There are many things associated with a high-tech lifestyle. Most of these things are electronic: cellphone, kindle, PDA, laptop, video-conferencing, etc. I think it’s the more subtle things that actually matter more. The things that aren’t visible, that are often overlooked, but which actually have a large impact.
Today an article came out on slashdot about a Bacterial Computer that can Solves the Hamiltonian Path Problem This article, of course, led me awander on the internet, whereupon I read about Antibubbles! and a company called Zubbles.
Zubbles are fascinating. Colored bubbles. The idea is deceptively simple, but let’s think about how color in bubbles is formed. Bubble typically have a rainbow shine to them because of variations in the bubble film, that resonate with different frequencies of light. Suppose that you wanted only a single color instead of an ever-changing rainbow.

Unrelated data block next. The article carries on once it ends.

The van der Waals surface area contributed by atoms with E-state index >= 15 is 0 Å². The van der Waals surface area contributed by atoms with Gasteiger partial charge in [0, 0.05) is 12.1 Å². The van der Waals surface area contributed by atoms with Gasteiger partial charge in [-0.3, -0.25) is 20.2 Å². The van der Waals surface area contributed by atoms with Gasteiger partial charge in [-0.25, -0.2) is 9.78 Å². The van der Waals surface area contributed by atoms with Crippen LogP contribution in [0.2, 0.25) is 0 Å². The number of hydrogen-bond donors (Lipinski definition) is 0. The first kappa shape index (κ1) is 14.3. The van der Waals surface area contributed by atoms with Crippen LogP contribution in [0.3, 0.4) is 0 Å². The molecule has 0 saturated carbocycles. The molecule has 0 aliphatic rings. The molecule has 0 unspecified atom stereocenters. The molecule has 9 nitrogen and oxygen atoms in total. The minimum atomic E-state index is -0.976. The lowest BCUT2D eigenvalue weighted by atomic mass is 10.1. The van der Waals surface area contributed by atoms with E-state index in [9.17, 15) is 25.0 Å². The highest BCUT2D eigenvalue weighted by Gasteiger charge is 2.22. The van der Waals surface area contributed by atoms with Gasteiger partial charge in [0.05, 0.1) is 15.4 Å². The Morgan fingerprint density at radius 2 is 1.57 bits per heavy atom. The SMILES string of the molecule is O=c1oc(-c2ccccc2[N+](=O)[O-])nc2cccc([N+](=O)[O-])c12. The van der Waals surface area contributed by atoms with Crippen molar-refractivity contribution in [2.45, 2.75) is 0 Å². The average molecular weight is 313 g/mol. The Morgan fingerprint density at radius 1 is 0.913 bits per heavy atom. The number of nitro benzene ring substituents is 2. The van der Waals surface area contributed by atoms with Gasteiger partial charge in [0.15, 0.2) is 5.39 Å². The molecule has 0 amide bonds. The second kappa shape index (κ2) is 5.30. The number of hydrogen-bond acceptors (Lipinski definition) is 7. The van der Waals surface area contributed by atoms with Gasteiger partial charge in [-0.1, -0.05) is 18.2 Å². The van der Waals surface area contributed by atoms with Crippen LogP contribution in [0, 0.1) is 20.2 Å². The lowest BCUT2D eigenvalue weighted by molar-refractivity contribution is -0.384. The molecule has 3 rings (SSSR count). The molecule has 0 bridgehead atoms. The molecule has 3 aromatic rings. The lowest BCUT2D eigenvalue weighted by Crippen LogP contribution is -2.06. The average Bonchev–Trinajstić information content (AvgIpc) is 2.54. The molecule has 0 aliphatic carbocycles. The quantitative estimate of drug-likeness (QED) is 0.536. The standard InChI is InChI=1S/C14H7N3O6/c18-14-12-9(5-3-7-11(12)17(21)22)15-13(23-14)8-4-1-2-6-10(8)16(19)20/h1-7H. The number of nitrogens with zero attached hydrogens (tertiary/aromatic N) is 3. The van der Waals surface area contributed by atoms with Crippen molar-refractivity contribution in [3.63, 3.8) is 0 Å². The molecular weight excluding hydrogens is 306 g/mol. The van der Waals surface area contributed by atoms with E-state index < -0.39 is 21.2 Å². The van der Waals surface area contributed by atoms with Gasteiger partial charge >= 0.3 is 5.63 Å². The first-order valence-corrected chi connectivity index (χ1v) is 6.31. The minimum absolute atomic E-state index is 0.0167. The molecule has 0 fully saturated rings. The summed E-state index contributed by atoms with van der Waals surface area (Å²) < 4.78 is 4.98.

There are two options:
- produce a film that has a specific thickness that’s the color you want.
- add a colored dye to the soap solution.
The Zubbles company chose option (2), but still had a great deal of technical details to work out. The chosen dye must be soluble, non-toxic, can’t interfere with surface-tension properties necessary for bubble formation, and shouldn’t get colored dye all over everything the bubbles might land and pop on. Remarkably, bright chemists were able to solve these problems. The found a set of dye’s that remain in-tact until the bubble pops. The popping has enough energy that it causes a carbon ring within the dye to open up. When the ring is broken the dye loses its color.
About ten years of experimenting, for a deceptively simple children’s toy. Science is awesome!